*Ireland. Island nation west of Great Britain that is under unwelcome British rule at the time this play is set. The play’s backdrop is the Ireland of rebel Republican organizations that sought the end of British rule. Violent resistance was uncommon in the first decade of the twentieth century, but Irish nationalism was active and assumed many other forms. Lady Gregory’s characters assume that great popular sentiment supported the cause, even to sympathy with actions deemed illegal by the British regime. This attitude likely sets the scene in the south or southwest regions of the island, rather than in the Protestant-and Loyalist-dominated north and east regions. The police are native Irish, though hired to protect British interests and capture leaders of the cause, such as the unnamed felon. Ultimately the fugitive uses this commonality of Irish identity to dissuade the sergeant from arresting him.


Quay (kee). Wharf where ships are loaded and unloaded in an unnamed Irish port; the play’s stage directions merely indicate “a seaport town.” Such places were indeed doorways through which wanted men escaped authorities and aid to the rebels of several generations was provided. The quay on which the action takes place is situated between the nearby town and its jail (gaol), and the freedom of the open water below. It, too, serves specifically as a doorway that the sergeant initially guards and blocks, and that, in the end, he opens by sending off the other Irish policemen. In addition, it is the setting for his own self-realization, prompted by the “ragged man,” that he, as an Irishman, might easily have been in the unseen boat on the sea of freedom and resistance to authority. However, he is attached to the police corps, jail, and British authority, located symbolically in the opposite direction.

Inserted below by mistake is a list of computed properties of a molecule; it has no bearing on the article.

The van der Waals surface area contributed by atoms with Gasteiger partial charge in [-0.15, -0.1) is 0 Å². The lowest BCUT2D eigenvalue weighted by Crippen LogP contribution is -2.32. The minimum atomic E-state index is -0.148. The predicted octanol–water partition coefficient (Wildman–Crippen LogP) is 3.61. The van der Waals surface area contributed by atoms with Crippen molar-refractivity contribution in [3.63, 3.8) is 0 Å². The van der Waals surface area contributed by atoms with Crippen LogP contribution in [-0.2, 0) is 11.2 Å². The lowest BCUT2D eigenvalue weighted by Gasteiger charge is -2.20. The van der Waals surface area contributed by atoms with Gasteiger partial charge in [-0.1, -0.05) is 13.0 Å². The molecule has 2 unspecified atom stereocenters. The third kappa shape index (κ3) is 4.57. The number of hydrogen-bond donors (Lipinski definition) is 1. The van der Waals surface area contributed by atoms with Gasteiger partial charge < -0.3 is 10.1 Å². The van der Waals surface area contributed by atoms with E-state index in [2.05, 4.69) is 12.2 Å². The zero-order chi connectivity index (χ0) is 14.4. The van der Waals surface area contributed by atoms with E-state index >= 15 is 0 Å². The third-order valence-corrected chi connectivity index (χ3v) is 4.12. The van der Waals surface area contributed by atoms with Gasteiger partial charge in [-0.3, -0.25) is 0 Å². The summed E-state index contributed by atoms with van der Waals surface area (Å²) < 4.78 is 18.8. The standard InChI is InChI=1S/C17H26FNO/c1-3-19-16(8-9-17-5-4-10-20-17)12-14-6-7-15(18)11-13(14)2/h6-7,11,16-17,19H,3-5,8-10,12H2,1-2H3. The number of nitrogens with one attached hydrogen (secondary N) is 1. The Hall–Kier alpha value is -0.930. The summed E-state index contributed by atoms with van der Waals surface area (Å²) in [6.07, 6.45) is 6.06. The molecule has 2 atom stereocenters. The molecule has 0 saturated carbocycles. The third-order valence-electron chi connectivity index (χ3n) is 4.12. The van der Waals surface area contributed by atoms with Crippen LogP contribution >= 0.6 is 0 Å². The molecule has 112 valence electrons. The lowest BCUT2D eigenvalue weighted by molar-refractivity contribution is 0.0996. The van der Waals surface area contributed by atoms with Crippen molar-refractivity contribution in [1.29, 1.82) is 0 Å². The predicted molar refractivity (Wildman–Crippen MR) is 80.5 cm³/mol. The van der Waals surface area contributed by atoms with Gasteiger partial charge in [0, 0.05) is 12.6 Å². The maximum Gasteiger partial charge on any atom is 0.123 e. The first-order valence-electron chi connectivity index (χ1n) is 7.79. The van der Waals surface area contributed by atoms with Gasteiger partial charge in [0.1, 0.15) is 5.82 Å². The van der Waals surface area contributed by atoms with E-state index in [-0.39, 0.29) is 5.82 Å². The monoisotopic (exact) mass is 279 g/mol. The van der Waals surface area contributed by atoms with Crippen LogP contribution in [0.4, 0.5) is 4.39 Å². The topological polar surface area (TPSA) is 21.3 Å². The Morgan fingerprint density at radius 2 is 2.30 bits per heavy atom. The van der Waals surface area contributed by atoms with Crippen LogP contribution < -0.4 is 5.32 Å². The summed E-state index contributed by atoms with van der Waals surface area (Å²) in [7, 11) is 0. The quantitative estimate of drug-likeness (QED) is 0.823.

(Great Characters in Literature)

Adams, Hazard. Lady Gregory. Lewisburg, Pa.: Bucknell University Press, 1973. A brief, insightful guide to Lady Gregory’s various writings. Contains a biographical sketch and a chapter on each of the main areas of her works, including her plays. A chronology and a brief bibliography are included.

Coxhead, Elizabeth. Lady Gregory: A Literary Portrait. London: Secker and Warburg, 1966. A revised and enlarged edition of a 1962 work which uses a biographical approach to concentrate on Lady Gregory’s writings, a checklist of which is included. Her literary and cultural relations with other leading figures in the Irish literary revival provide a focus for the author’s approach.

Gregory, Lady Augusta. Lady Gregory: Interviews and Recollections. Edited by E. H. Mikhail. London: Macmillan, 1977. A selection of excerpts from memoirs, newspapers, and other contemporary sources that provide a composite portrait of Lady Gregory’s public life. Her celebrated home at Coole Part enters the picture, and some of her remarks in passing about the early, controversial history of the Abbey Theatre are included.

Kohfeldt, Mary Lou. Lady Gregory: The Woman Behind the Irish Renaissance. New York: Athenaeum, 1985. The fullest account available of Lady Gregory’s life and times. Use is made of archival material to broaden the picture of Lady Gregory’s youth, though the main emphasis remains on her public work on behalf of the arts in Ireland.

Kopper, E. A., Jr. “Lady Gregory’s The Rising of the Moon.” The Explicator 47, no. 3 (Spring, 1989): 29-31. A brief account of the play’s origins and place in the Abbey Theatre repertory. Particular emphasis is placed on the work’s debt to actual events of the day.

Saddlemyer, Ann, and Colin Smythe, eds. Lady Gregory: Fifty Years After. Totowa, N.J.: Barnes & Noble Books, 1987. A substantial collection of essays that provide a comprehensive scholarly treatment of Lady Gregory’s life and times. Several essays are devoted to her plays, and this volume also includes considerable material pertinent to an evaluation of the overall cultural significance of Lady Gregory’s contribution to Irish literature.